February 1, 2018

Learning to Honor God Through Filmmaking

North-American Division News

In January 2018, the Sonscreen Film Festival and Southern Adventist University (SAU) School of Visual Art and Design (SVAD) partnered to present a film production workshop at Hawaii Mission Academy (HMA), a Seventh-day Adventist boarding school in Honolulu, Hawaii, United States. Approximately ten film production students participated in the school's inaugural film workshop taught by SAU assistant professor Nick Livanos, and SVAD production and facilities manager Mark Comberiate. The workshop led students in the production of a two-minute film from script to screen over the Martin Luther King, Jr. holiday weekend.

“Working with HMA students was a ton of fun,” said Livanos. “They came up with unique, engaging narratives, and flexed their storytelling skills all weekend.”

Livanos said that the students exhibited a strong desire to get better at filmmaking. “I’ve never seen academy students plan such complicated movies and succeed,” he said. “Large casts, multiple locations around campus, endless shot lists, and somehow they got it all done in under 48 hours.”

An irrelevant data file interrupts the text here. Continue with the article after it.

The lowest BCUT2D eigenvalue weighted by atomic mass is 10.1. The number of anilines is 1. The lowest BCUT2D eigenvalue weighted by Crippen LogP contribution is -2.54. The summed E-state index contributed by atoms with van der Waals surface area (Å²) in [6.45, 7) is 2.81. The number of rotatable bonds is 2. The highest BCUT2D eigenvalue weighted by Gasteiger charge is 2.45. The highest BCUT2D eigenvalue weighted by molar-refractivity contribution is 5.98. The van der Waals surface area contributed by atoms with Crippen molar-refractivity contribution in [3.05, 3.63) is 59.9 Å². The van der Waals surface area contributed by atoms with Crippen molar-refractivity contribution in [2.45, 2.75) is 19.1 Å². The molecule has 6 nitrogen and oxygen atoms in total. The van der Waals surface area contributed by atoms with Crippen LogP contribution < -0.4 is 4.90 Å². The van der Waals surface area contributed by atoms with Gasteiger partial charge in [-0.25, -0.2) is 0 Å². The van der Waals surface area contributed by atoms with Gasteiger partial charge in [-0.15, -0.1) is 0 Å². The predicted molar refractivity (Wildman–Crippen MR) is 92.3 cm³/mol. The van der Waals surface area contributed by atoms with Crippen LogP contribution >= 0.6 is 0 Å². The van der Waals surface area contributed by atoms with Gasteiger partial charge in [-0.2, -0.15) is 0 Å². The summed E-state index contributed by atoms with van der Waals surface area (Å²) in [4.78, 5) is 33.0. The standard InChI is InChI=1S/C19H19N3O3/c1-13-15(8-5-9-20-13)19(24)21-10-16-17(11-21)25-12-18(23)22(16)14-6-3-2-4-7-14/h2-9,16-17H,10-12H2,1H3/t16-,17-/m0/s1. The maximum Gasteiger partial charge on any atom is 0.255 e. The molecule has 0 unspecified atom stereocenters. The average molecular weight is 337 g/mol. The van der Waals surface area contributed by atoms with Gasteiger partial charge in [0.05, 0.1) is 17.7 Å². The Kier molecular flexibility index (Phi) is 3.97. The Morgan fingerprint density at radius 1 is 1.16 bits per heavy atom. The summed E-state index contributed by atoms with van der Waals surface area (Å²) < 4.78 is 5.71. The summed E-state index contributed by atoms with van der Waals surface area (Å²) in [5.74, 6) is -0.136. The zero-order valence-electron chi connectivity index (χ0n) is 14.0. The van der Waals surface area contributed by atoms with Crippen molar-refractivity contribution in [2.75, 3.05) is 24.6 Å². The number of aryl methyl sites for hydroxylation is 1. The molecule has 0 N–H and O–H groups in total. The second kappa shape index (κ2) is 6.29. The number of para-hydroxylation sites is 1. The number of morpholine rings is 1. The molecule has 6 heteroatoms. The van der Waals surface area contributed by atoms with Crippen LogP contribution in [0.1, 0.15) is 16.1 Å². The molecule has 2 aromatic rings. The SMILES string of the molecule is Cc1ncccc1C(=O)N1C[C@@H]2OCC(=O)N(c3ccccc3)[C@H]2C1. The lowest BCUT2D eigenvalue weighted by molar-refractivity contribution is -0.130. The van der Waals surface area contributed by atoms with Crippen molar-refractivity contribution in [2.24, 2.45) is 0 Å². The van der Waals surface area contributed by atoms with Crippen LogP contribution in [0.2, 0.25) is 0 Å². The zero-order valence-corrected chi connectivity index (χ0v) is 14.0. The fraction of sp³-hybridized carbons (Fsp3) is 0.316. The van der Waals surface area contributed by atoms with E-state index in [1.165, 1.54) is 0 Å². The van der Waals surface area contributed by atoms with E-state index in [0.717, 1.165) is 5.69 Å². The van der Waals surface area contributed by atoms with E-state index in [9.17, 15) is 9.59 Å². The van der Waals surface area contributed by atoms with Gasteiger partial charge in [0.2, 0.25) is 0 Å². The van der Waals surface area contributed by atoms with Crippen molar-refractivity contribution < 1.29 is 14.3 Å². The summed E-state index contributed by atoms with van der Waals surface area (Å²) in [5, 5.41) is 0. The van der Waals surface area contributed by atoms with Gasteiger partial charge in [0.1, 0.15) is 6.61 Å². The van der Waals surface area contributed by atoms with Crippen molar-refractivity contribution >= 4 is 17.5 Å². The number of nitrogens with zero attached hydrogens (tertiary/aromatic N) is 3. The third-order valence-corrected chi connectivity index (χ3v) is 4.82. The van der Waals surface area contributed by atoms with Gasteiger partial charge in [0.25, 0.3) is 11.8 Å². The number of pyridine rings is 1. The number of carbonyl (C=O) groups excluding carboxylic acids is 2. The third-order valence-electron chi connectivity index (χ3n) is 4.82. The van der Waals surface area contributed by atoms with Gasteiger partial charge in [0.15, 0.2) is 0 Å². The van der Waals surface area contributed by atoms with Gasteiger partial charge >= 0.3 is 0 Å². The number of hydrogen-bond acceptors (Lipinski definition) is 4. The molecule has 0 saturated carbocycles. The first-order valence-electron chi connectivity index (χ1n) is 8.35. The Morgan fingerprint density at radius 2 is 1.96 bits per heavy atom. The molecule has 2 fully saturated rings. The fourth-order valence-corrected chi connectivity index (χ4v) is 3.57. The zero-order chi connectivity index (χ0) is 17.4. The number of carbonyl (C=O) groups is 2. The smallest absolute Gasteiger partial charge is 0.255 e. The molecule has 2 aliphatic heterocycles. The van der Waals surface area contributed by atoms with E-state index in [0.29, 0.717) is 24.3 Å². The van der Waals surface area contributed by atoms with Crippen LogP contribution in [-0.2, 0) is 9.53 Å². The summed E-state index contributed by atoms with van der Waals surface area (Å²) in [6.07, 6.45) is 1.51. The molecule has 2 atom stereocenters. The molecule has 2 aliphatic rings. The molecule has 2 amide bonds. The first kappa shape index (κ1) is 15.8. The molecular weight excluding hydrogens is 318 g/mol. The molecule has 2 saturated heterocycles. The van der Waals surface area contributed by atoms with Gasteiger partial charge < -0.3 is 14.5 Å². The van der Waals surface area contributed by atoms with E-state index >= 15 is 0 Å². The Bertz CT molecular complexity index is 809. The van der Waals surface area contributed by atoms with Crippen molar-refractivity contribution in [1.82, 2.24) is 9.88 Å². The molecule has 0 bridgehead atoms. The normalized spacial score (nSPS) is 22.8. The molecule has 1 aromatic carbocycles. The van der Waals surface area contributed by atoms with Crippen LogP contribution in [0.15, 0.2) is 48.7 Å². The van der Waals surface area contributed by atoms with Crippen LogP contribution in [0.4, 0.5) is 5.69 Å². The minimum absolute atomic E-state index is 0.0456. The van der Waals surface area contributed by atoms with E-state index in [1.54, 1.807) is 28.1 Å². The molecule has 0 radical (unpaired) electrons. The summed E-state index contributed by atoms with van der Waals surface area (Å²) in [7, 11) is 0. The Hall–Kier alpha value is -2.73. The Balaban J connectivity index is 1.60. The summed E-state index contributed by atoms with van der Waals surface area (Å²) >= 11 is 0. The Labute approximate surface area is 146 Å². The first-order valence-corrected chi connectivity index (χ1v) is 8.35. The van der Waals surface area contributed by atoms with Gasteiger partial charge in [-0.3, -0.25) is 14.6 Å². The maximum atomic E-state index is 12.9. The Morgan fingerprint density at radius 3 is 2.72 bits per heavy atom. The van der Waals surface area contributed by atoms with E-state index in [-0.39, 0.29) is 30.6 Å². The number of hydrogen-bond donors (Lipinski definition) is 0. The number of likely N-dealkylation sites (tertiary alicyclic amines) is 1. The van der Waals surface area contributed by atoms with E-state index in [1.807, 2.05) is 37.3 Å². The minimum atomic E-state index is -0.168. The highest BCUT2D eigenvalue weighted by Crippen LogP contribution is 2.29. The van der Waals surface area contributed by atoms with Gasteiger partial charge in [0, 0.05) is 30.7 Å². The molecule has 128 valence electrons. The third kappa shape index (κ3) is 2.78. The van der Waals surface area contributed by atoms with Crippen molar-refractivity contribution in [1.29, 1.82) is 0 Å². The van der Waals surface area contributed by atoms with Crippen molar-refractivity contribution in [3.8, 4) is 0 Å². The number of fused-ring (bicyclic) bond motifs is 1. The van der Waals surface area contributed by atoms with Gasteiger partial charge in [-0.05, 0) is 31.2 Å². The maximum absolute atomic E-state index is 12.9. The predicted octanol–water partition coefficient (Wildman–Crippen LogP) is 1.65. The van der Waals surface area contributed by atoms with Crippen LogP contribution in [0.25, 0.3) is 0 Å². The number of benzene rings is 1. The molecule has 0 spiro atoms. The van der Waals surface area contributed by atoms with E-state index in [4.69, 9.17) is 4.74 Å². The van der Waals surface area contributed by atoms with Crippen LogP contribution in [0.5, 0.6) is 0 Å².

“It was a great experience for my students here at Hawaiian Mission Academy,” said HMA film instructor Matt Webster. “Being an alumnus of Southern’s film program, I knew the amazing skills they offer to academies through their workshops. This particular workshop helped bring everything my students have been reading the first semester into reality with hands-on experience with production standard equipment.

Webster added that the workshop also helped his students prepare for the films they will make and submit to this year’s Sonscreen Film Festival.

Festival director Julio C. Muñoz is expanding the organization’s activities to include an educational portfolio that will allow professional filmmakers and educators to help mentor and train aspiring student filmmakers. It is something that can be achieved by helping sponsor more workshops for younger filmmakers.

“Unleashing a young filmmaker’s creativity allows them to communicate with audiences about their experiences through visual storytelling,” explained Muñoz. “Many young people don’t know how to begin and don’t know if they can even turn their love of film into a career. Sonscreen is the link between professional and aspiring filmmakers, who are yearning to unleash their creativity.”

It was the third such workshop that SAU has presented at an Adventist academy. The university’s SVAD has a long history of educating not just its students but also the next generation of young filmmakers, including a summer camp SVAD hosts for them.

“I think one of the most important things that we can do as a church is to show young filmmakers that their passion for film has a place to fit within the Adventist Church,” said SAU film program coordinator David George. “One way we can do that is by reaching out to young filmmakers and showing them that their passion can lead forward to honoring God with their talents in film.”